I enjoy writing about real estate, a lot. Whether it's a blog, advertising copy or the features of a listing and its location, spinning words is my jam. Sometimes the story flows like a stream of consciousness while other times I have to dig deep searching for the message. More than occasionally, I have to close my laptop and believe the right words will be there tomorrow. Eventually, the bon mots show up. I just have to trust the universe and myself.
In this instance, when I sent the team my content for Urbaneer's new listing Spring Blooms Fresh Beginnings On Symington Avenue, Offered For
$799,000 [NOW SOLD], they kindly informed me a chunk of effusiveness had been cut. This happens fairly frequently, but this time my mind kept circling back to the subtext of my feature sheet copy espousing how rare it is to find an affordable downtown house that you can move into and fix up over time.
It felt like an Oscar moment might have just been left on the editing room floor.
As my career in the Toronto real estate market approaches 30 years, I'm realizing that a critical moment in the dynamic of our urban housing market is in play right now, and it's something not only house buyers impacted by the limitations of affordability need to pay attention to, but we all should.
The Fixer Upper Isn't For Flippers, It's For The Missing Middle To Get Onto The Toronto Property Ladder
No one ever seeks to spend one dollar more than they have to purchase a fixer-upper that, for the foreseeable future, will require spending every additional dollar of disposable income just to stay warm and dry. Even those of us who wish homeownership was a right - but are grateful we can afford the privilege - are still surprised (particularly those of us living in Canada's most expensive cities) we're obliged to stretch to the top end of our budget just to barely meet our physiological need for shelter and safety. In downtown Toronto right now, for a sum approaching $1,000,000 and a lifetime of indebtedness, you will find yourself clinging precariously on the bottom rung of Maslow's Hierarchy Of Needs.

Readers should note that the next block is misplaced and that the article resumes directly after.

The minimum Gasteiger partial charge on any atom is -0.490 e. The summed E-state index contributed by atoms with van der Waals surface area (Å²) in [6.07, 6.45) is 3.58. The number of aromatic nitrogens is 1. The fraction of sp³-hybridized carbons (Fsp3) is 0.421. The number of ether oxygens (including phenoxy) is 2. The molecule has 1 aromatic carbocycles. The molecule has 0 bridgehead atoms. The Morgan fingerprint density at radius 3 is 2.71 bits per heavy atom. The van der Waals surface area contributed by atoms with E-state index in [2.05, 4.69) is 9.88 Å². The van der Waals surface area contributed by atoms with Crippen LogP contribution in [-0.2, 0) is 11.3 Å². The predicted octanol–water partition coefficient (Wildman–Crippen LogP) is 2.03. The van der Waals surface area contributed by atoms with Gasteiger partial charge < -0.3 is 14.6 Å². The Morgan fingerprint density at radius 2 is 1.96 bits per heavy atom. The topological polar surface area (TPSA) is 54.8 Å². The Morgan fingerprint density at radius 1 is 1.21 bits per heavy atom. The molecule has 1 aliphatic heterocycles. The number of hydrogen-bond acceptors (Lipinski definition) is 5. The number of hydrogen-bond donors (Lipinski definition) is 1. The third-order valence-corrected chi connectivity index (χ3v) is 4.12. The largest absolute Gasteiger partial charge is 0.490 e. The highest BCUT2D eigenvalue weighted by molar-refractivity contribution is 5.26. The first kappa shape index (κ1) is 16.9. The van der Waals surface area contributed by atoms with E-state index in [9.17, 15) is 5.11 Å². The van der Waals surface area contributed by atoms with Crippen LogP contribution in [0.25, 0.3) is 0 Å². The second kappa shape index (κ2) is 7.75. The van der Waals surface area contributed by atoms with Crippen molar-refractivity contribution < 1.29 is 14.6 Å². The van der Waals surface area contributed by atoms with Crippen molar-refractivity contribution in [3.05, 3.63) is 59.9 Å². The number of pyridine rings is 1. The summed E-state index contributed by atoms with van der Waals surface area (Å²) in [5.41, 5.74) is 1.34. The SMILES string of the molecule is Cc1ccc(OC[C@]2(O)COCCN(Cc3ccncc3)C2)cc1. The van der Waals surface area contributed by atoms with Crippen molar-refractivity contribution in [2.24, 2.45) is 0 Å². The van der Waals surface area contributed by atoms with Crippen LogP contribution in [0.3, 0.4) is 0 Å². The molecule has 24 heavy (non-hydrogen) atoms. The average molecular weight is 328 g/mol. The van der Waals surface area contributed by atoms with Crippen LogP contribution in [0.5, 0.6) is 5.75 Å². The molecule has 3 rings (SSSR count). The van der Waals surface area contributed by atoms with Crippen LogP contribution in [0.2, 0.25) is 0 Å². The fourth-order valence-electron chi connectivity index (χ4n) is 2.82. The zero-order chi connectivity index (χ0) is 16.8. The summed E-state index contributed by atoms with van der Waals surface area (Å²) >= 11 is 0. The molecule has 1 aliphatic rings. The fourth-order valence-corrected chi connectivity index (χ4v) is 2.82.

As I explored in 7 Reasons Why Toronto Real Estate Prices Have Skyrocketed Over The Past Decade, the success of our Canadian economy has relied on, if not required, the demand for housing to exceed the supply. Why? It ensures the shelter industry - which is a huge engine of the Canadian economy - remains lucrative and profitable, even though it has the unintended byproduct of prompting flippers (here's my rant called We Flip Eggs Over-Easy, Not Houses) and speculators to siphon the cheapest (and most needed) supply of low-picking fruit and juice it into easy liquid profits, while global money launderers wash their money paying premium prices for luxury real estate even the wealthiest of Canadians can't afford.
The challenge today? Because the Canadian government has, perhaps unwittingly, steered us to relying heavily on this Asset-Based Economy its success now requires it to continue firing on all cylinders. The collateral damage? There are a lot of first-time house buyers who have had to reconcile that any 'affordable' downtown house (essentially most any house in the original City of Toronto) within their modest budget will require, the day they close on their purchase and get the keys, to immediately begin repairing deficiencies (like broken windows and fist-punched holes in walls) and upgrading end-of-life building components (like knob and tube wiring) while mapping a life plan of more substantial and satisfying renovations that are currently out of financial reach. You know, those times you get tipsy with your partner and wistfully dream of the day you get to make indulgent decisions about fixtures and fittings, like what type of Caesarstone you'll choose, or whether you'll have brushed bronze or gold cabinet hardware, and if there's room in the kitchen for an 18 bottle wine fridge (and because you're dreaming, you've also won the lottery so you're going to have it all!).
For a large segment of Toronto house buyers, manifesting the dream of homeownership will include waking to a nightmare of realities. This will especially be true if your objective is to secure a house within the limitations of a modest budget that also offers the opportunity and potential to accommodate your essential future selves. Like a house big enough for raising kids, space to accommodate an aging parent, room to 'Work From Home' (because it's a thing now), or a garage to use as a studio workshop (one of my friends calls her 'The Screaming Shack'). The price of admission to get onto the Toronto property ladder is mentally taxing, emotionally draining, and physically exhausting. At times it will ravage your spirit and crush your soul, but if you survive it's the closest guarantee you've secured the financial futures of yourself and those you love. In this respect, the significance of having a supply of fixer-uppers coming to market for sale is, in the context of the real estate 'property ladder' and the natural filtering of housing stock, critical to having a robust housing market that offers options and opportunity to everyone.